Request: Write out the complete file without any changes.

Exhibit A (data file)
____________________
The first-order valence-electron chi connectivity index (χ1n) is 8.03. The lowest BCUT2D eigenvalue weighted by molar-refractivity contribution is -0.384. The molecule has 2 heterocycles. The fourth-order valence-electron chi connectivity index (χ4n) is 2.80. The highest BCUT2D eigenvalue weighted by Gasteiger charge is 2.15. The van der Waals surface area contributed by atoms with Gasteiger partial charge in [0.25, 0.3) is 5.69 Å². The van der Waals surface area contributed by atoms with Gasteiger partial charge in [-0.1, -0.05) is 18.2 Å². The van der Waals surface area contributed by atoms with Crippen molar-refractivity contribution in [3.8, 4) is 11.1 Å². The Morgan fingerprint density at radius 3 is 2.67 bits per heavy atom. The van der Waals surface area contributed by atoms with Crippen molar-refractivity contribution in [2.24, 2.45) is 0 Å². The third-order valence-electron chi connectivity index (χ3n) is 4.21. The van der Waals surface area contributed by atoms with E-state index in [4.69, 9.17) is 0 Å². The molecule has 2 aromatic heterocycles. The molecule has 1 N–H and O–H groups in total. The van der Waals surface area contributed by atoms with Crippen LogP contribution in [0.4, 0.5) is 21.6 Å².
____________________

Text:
The first-order valence-electron chi connectivity index (χ1n) is 8.03. The lowest BCUT2D eigenvalue weighted by molar-refractivity contribution is -0.384. The molecule has 2 heterocycles. The fourth-order valence-electron chi connectivity index (χ4n) is 2.80. The highest BCUT2D eigenvalue weighted by Gasteiger charge is 2.15. The van der Waals surface area contributed by atoms with Gasteiger partial charge in [0.25, 0.3) is 5.69 Å². The van der Waals surface area contributed by atoms with Gasteiger partial charge in [-0.1, -0.05) is 18.2 Å². The van der Waals surface area contributed by atoms with Crippen molar-refractivity contribution in [3.8, 4) is 11.1 Å². The Morgan fingerprint density at radius 3 is 2.67 bits per heavy atom. The van der Waals surface area contributed by atoms with Crippen molar-refractivity contribution in [2.24, 2.45) is 0 Å². The third-order valence-electron chi connectivity index (χ3n) is 4.21. The van der Waals surface area contributed by atoms with E-state index in [4.69, 9.17) is 0 Å². The molecule has 2 aromatic heterocycles. The molecule has 1 N–H and O–H groups in total. The van der Waals surface area contributed by atoms with Crippen LogP contribution in [0.4, 0.5) is 21.6 Å².